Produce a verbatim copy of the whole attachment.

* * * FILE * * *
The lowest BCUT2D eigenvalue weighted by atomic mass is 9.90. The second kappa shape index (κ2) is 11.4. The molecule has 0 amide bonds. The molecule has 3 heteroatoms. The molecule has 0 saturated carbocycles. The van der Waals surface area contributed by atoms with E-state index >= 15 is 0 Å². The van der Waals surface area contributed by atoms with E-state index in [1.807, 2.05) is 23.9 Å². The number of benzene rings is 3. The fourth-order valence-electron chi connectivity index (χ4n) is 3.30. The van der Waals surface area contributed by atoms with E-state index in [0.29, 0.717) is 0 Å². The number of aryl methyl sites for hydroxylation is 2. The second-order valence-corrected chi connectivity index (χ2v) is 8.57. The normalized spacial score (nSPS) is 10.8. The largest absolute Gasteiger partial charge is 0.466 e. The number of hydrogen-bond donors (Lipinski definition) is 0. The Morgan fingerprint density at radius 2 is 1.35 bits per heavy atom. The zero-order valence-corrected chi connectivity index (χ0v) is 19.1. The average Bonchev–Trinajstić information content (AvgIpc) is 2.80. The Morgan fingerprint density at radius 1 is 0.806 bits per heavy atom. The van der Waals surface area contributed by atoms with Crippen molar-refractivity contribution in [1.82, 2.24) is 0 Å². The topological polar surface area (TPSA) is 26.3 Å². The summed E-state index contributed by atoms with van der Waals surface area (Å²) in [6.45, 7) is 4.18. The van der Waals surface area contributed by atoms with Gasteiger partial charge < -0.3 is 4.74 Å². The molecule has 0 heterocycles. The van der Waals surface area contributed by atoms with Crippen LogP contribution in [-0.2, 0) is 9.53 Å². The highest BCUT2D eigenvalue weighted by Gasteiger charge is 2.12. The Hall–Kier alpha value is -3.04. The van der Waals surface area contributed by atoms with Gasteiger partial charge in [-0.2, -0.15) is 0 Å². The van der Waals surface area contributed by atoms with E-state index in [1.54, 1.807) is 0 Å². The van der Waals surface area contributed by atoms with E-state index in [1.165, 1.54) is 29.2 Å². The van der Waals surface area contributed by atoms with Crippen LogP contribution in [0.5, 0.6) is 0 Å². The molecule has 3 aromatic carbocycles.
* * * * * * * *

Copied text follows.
The lowest BCUT2D eigenvalue weighted by atomic mass is 9.90. The second kappa shape index (κ2) is 11.4. The molecule has 0 amide bonds. The molecule has 3 heteroatoms. The molecule has 0 saturated carbocycles. The van der Waals surface area contributed by atoms with E-state index >= 15 is 0 Å². The van der Waals surface area contributed by atoms with E-state index in [1.807, 2.05) is 23.9 Å². The number of benzene rings is 3. The fourth-order valence-electron chi connectivity index (χ4n) is 3.30. The van der Waals surface area contributed by atoms with E-state index in [0.29, 0.717) is 0 Å². The number of aryl methyl sites for hydroxylation is 2. The second-order valence-corrected chi connectivity index (χ2v) is 8.57. The normalized spacial score (nSPS) is 10.8. The largest absolute Gasteiger partial charge is 0.466 e. The number of hydrogen-bond donors (Lipinski definition) is 0. The Morgan fingerprint density at radius 2 is 1.35 bits per heavy atom. The zero-order valence-corrected chi connectivity index (χ0v) is 19.1. The average Bonchev–Trinajstić information content (AvgIpc) is 2.80. The Morgan fingerprint density at radius 1 is 0.806 bits per heavy atom. The van der Waals surface area contributed by atoms with Crippen molar-refractivity contribution in [1.82, 2.24) is 0 Å². The topological polar surface area (TPSA) is 26.3 Å². The summed E-state index contributed by atoms with van der Waals surface area (Å²) in [6.45, 7) is 4.18. The van der Waals surface area contributed by atoms with Gasteiger partial charge < -0.3 is 4.74 Å². The molecule has 0 heterocycles. The van der Waals surface area contributed by atoms with Crippen LogP contribution in [-0.2, 0) is 9.53 Å². The highest BCUT2D eigenvalue weighted by Gasteiger charge is 2.12. The Hall–Kier alpha value is -3.04. The van der Waals surface area contributed by atoms with Gasteiger partial charge in [-0.2, -0.15) is 0 Å². The van der Waals surface area contributed by atoms with E-state index in [1.54, 1.807) is 0 Å². The van der Waals surface area contributed by atoms with E-state index in [1.165, 1.54) is 29.2 Å². The van der Waals surface area contributed by atoms with Crippen LogP contribution in [0.5, 0.6) is 0 Å². The molecule has 3 aromatic carbocycles.